As Hurricane Harvey crept closer to the Texas Coast last August, tensions rose. What would happen to the coastline—and those who lived there—in the face of such a destructive force of nature? Days later, after the storm blasted Corpus Christi and dumped more than 50 inches of rain on Houston, Audubon’s Victoria Vazquez and her team were out in boats to answer that question.
Vazquez, the coastal conservation program manager for Audubon Texas, leads a team of four working to restore and create critical habitat for thousands of migratory birds—including Reddish Egrets, Black Skimmers and Gull-Billed Terns—that pass through the Gulf Coast each year. It was her strong affinity for animals that eventually brought her to Audubon: As a kid growing up in the suburbs of Atlanta, Vazquez regularly asked her family’s veterinarian if she could work for him. She held him to his word when she turned 15. She then went on to study biology, homing in on diseases in amphibians for her doctorate work. A series of conservation projects across the country followed, each targeting different species and habitats. “I really feel very strongly that helping all animals is what I’m meant to do,” Vazquez says.
After Harvey, Vasquez and her team found glimmers of hope amongst all of the destruction. Many of the barrier islands in Galveston Bay made it through unscathed, and they even helped prevent storm-surge damage along that area of the Texas coast.
Other islands didn’t fare so well, though. Harvey tore eight acres off of Chester Island in Matagorda Bay—one of the most important bird nesting sites in the region. Vazquez’s team had worked with the Army Corps of Engineers to add 26 acres of habitat to this island, a project that had just come to completion. “To then quickly lose about eight acres, that just makes our work that much more difficult,” she says.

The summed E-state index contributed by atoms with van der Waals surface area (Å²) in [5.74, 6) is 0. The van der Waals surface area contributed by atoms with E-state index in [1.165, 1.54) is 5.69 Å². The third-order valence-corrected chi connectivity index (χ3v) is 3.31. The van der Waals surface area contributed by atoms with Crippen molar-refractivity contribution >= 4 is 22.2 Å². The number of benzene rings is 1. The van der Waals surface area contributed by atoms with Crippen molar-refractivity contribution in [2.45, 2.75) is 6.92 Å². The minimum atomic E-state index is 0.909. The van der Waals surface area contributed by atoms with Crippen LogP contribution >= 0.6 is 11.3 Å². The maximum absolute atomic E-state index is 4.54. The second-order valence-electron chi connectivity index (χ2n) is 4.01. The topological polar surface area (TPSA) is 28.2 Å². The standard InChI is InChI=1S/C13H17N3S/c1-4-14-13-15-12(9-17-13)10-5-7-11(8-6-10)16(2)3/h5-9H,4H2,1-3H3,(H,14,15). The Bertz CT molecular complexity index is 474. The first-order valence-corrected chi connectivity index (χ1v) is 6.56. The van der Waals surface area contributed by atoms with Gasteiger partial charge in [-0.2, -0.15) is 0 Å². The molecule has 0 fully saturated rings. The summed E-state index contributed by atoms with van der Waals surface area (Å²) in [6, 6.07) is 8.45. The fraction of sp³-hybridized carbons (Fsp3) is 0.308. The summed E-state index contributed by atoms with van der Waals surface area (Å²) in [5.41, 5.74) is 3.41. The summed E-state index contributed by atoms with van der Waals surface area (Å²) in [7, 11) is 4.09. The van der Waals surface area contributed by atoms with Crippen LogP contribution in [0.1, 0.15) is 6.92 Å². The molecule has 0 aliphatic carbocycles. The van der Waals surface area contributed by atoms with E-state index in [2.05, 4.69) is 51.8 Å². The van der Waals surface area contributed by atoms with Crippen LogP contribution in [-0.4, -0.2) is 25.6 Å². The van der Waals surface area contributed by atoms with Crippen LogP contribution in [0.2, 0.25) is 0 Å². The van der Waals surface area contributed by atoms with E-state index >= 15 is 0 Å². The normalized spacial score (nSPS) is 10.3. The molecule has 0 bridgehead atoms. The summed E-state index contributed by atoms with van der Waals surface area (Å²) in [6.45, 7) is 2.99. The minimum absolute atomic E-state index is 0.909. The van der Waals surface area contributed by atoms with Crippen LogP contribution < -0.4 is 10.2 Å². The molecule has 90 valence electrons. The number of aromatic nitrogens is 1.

In addition to surveying habitat, Vazquez and her team worked on a number of rookery islands to unearth vegetation buried by storm-driven sand, remove debris, and plant trees. Over the next few months, she’ll continue boating out to island nesting sites to monitor how bird populations and vegetation swamped by saltwater during Harvey may change in years to come.
To help Texas weather future storms, Vazquez and her team are working with the Army Corps of Engineers once again, this time to build four new islands in Matagorda Bay. Those islands, created with dredge spoils hauled up from a local shipping channel, will provide critical roosting and nesting habitat for thousands of resident and migratory birds. The more islands available for nesting, says Vazquez, the more resilient bird populations will be to future devastation. A feasibility study for this project will be completed by December.
When approaching her work, Vazquez knows she must strike a balance between the needs of people and birds along the busy corridor of the Gulf of Mexico, where shipping and development fuel the economy. But as the ecotourism industry strengthens in the region, those needs increasingly go hand in hand. “There are many people who come to the Texas coast just for birds, so providing habitat for them is critical to the economy,” she says.
Reflecting on her path from veterinary clinic to defender of Texas avifauna, Vazquez says her most formative role models growing up were her hardworking parents, who instilled in her a willingness to keep pushing even when faced with adversity on the level of a hurricane. In particular, she attributes her focus and determination to having a father who never treated her any differently than her brother. “There was never a ‘girls should behave this way’ kind of thing,” she says. “There was never any holding me back in any way.”
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